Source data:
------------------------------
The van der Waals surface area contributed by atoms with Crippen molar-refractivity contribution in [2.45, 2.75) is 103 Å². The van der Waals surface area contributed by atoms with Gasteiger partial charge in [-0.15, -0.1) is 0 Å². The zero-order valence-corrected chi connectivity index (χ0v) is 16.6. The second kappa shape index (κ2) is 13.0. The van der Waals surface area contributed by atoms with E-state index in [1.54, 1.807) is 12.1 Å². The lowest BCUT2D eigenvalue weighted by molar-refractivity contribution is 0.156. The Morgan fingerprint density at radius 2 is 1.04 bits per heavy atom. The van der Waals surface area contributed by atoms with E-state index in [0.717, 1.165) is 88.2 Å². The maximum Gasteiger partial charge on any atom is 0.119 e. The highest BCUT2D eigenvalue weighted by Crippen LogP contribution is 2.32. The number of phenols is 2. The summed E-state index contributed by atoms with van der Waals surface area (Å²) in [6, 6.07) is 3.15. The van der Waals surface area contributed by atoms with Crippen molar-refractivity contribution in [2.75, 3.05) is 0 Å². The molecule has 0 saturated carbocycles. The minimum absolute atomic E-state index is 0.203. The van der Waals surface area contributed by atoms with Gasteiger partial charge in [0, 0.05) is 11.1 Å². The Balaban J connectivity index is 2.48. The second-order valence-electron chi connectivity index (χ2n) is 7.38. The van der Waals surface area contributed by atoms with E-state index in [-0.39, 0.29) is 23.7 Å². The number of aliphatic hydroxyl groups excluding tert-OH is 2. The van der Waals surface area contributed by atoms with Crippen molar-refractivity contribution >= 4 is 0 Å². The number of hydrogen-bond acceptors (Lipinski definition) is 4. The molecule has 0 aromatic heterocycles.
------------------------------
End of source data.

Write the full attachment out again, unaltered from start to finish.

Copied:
The van der Waals surface area contributed by atoms with Crippen molar-refractivity contribution in [2.45, 2.75) is 103 Å². The van der Waals surface area contributed by atoms with Gasteiger partial charge in [-0.15, -0.1) is 0 Å². The zero-order valence-corrected chi connectivity index (χ0v) is 16.6. The second kappa shape index (κ2) is 13.0. The van der Waals surface area contributed by atoms with E-state index in [1.54, 1.807) is 12.1 Å². The lowest BCUT2D eigenvalue weighted by molar-refractivity contribution is 0.156. The Morgan fingerprint density at radius 2 is 1.04 bits per heavy atom. The van der Waals surface area contributed by atoms with E-state index in [0.717, 1.165) is 88.2 Å². The maximum Gasteiger partial charge on any atom is 0.119 e. The highest BCUT2D eigenvalue weighted by Crippen LogP contribution is 2.32. The number of phenols is 2. The summed E-state index contributed by atoms with van der Waals surface area (Å²) in [6, 6.07) is 3.15. The van der Waals surface area contributed by atoms with Crippen molar-refractivity contribution in [2.75, 3.05) is 0 Å². The molecule has 0 saturated carbocycles. The minimum absolute atomic E-state index is 0.203. The van der Waals surface area contributed by atoms with Gasteiger partial charge in [0, 0.05) is 11.1 Å². The Balaban J connectivity index is 2.48. The second-order valence-electron chi connectivity index (χ2n) is 7.38. The van der Waals surface area contributed by atoms with E-state index in [-0.39, 0.29) is 23.7 Å². The number of aliphatic hydroxyl groups excluding tert-OH is 2. The van der Waals surface area contributed by atoms with Crippen molar-refractivity contribution >= 4 is 0 Å². The number of hydrogen-bond acceptors (Lipinski definition) is 4. The molecule has 0 aromatic heterocycles.